Ever since I was a kid, I knew I wanted to be a writer.
My house was awash in words, we read voraciously, we wrote as exploration. Before the age of ten, I declared I would grow up to be a writer [and a teacher]. And here I stand, both.
I teach kids now who I can easily see being writers when they grow up, they’re good with words, they like to express ideas and thoughts, and I know some of them will get there. I see my job as an opportunity to guide them, to tell them it’s possible, and to enjoy the ride with them.
I often think this means I have to push them into a specific writing path, or push them to finish, or push them at all. I think that’s wrong. Or, probably more accurately described as misguided.
My job is to be there with them, to make it enjoyable.
I started thinking about my own childhood history with writing. What did I write? How often? About what? Why?
I remember writing some short stories, and they were always wet trash. But I enjoyed the challenge. I wouldn’t always finish them, which I constantly took as a sign of failure – and here I sit upon a throne of failed pitches, and unfinished documents, and I see the fallacy of that idea. All writing is practice for the one that finally makes it through. Everything builds up to it.
I thought I’d be a novelist, so I tackled prose fiction. But I also had a hankering to be a journalist, so I wrote weird articles. I was a massive basketball fan, so I’d watch games and take notes so I could write newspaper articles after the game. I don’t think I ever finished one of those articles, but just aiming to do it was a clear sign as to where my head was at. I’d type up fake basketball game statistics, like you’d find in Basketball Digest.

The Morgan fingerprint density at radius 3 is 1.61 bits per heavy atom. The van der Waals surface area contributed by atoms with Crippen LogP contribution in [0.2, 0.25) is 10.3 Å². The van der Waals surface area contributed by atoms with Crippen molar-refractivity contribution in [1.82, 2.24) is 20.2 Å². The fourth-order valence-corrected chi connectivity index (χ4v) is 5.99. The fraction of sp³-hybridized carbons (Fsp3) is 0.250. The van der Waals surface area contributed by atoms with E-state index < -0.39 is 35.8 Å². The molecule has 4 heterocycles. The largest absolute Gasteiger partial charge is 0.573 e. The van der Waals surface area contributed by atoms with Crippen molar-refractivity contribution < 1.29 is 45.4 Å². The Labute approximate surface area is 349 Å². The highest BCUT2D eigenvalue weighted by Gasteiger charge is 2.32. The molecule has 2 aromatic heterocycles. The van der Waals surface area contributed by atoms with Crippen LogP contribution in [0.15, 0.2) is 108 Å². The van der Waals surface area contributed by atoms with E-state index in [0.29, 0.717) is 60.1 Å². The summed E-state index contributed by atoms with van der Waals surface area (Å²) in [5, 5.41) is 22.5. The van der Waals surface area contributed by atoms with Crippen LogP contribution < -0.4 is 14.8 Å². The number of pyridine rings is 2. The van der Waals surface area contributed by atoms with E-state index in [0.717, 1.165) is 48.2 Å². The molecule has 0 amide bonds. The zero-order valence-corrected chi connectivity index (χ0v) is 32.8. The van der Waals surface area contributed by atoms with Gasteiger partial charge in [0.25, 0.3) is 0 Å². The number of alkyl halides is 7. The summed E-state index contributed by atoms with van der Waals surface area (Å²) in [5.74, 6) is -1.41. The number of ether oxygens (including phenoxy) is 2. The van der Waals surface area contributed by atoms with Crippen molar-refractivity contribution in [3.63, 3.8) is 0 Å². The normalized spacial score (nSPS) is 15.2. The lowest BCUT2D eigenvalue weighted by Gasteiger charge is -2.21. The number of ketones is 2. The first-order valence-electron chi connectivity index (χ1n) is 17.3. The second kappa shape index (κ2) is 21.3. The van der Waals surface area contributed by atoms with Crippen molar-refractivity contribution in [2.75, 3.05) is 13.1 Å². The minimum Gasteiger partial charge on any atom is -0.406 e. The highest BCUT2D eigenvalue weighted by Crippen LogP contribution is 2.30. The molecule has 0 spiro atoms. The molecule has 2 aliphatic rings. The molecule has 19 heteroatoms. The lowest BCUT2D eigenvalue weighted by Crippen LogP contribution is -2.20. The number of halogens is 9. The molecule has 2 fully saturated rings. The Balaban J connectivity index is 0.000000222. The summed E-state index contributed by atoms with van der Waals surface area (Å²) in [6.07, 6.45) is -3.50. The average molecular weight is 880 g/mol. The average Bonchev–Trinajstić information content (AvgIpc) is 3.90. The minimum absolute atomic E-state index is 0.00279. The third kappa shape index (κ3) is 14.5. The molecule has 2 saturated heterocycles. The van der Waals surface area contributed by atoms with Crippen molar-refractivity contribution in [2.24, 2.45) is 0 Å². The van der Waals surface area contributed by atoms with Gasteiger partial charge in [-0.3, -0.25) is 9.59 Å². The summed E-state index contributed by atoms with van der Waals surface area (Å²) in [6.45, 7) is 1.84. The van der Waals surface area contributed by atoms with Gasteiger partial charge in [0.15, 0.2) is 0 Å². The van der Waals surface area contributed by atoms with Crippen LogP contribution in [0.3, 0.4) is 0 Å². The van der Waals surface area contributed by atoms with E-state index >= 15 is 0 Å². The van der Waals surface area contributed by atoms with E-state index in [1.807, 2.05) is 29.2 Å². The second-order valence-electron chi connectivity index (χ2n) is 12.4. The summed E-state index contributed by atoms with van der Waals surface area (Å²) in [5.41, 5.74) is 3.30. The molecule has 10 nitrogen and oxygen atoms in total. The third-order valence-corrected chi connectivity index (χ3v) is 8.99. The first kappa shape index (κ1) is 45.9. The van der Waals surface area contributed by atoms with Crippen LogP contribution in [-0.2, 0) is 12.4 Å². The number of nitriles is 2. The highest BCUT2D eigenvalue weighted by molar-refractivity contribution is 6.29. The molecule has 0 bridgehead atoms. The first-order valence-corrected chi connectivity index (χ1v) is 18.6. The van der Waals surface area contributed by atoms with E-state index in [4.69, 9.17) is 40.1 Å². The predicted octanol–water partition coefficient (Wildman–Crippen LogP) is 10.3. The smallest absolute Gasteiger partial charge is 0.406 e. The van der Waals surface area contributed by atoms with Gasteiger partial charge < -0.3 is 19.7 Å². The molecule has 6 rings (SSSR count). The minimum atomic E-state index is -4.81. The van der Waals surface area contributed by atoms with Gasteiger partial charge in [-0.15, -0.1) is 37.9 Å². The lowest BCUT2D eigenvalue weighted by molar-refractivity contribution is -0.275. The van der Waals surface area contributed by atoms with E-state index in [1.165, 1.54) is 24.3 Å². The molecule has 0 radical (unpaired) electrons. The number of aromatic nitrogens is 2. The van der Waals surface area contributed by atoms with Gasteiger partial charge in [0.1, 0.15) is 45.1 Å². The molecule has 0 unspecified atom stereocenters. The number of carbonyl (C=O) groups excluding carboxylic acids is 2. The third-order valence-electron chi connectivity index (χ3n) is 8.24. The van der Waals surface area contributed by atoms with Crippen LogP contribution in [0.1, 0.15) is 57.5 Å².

I also kept a book where I’d write reviews of movies I’d watch. They’d get a rating, a short review, and I don’t even know if I ever considered an audience for this stuff. Man, I was decades ahead of Letterboxd and the like.
I bounced in and out of words, I kept notepads and notebooks of ideas and thoughts and reviews and stories, and it was all building my skill set.
I now see kids who write all kinds of things outside of school; stories, journals, reports. Inside school we write; stories, newspapers, websites, podcast scripts, we turn comic pages into narratives, and make poems out of amazing titles.
I want to make writing fun. I had a blast writing my stupid basketball articles and movie reviews. I liked writing a newspaper front page with a movie review, and a fake article. I thought my short stories were ace, right up until the point where I knew they weren’t and I walked away.
I wonder what other people wrote when they were kids. I wonder what we still let ourselves write now as adults.
The exploration of the world through words is a hell of a thing. We should all do it from time to time.